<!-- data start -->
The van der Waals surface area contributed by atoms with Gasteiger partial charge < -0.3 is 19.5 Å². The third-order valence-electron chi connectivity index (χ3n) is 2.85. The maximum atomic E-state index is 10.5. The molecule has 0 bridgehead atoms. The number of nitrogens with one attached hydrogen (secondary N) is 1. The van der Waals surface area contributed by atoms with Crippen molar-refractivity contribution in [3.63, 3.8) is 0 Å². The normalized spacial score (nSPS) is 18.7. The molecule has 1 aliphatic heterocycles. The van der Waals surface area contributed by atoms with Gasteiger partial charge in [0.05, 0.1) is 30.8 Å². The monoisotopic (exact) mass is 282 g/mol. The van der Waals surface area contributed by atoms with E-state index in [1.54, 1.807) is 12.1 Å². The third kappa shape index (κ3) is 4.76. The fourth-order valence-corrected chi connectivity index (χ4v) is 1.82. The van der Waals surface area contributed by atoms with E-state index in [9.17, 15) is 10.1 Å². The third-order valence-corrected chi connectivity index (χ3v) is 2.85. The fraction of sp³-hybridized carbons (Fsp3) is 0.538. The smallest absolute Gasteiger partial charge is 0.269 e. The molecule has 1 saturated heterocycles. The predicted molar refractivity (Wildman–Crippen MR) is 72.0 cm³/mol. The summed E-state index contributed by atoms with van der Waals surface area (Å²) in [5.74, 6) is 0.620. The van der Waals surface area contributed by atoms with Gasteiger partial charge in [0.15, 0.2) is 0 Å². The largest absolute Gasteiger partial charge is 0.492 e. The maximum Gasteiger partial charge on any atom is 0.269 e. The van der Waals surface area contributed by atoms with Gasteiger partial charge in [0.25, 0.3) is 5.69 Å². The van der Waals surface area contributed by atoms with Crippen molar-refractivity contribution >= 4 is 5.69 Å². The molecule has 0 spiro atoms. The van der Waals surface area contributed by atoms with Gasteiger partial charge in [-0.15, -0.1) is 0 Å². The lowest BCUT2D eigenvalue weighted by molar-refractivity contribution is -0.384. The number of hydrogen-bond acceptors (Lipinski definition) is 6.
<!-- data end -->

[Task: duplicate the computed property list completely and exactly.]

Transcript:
The van der Waals surface area contributed by atoms with Gasteiger partial charge < -0.3 is 19.5 Å². The third-order valence-electron chi connectivity index (χ3n) is 2.85. The maximum atomic E-state index is 10.5. The molecule has 0 bridgehead atoms. The number of nitrogens with one attached hydrogen (secondary N) is 1. The van der Waals surface area contributed by atoms with Crippen molar-refractivity contribution in [3.63, 3.8) is 0 Å². The normalized spacial score (nSPS) is 18.7. The molecule has 1 aliphatic heterocycles. The van der Waals surface area contributed by atoms with Gasteiger partial charge in [0.05, 0.1) is 30.8 Å². The monoisotopic (exact) mass is 282 g/mol. The van der Waals surface area contributed by atoms with E-state index in [1.54, 1.807) is 12.1 Å². The third kappa shape index (κ3) is 4.76. The fourth-order valence-corrected chi connectivity index (χ4v) is 1.82. The van der Waals surface area contributed by atoms with E-state index in [9.17, 15) is 10.1 Å². The third-order valence-corrected chi connectivity index (χ3v) is 2.85. The fraction of sp³-hybridized carbons (Fsp3) is 0.538. The smallest absolute Gasteiger partial charge is 0.269 e. The molecule has 1 saturated heterocycles. The predicted molar refractivity (Wildman–Crippen MR) is 72.0 cm³/mol. The summed E-state index contributed by atoms with van der Waals surface area (Å²) in [5.74, 6) is 0.620. The van der Waals surface area contributed by atoms with Gasteiger partial charge in [0.15, 0.2) is 0 Å². The largest absolute Gasteiger partial charge is 0.492 e. The maximum Gasteiger partial charge on any atom is 0.269 e. The van der Waals surface area contributed by atoms with Gasteiger partial charge in [0.25, 0.3) is 5.69 Å². The van der Waals surface area contributed by atoms with Crippen molar-refractivity contribution >= 4 is 5.69 Å². The molecule has 0 spiro atoms. The van der Waals surface area contributed by atoms with Gasteiger partial charge in [-0.15, -0.1) is 0 Å². The lowest BCUT2D eigenvalue weighted by molar-refractivity contribution is -0.384. The number of hydrogen-bond acceptors (Lipinski definition) is 6.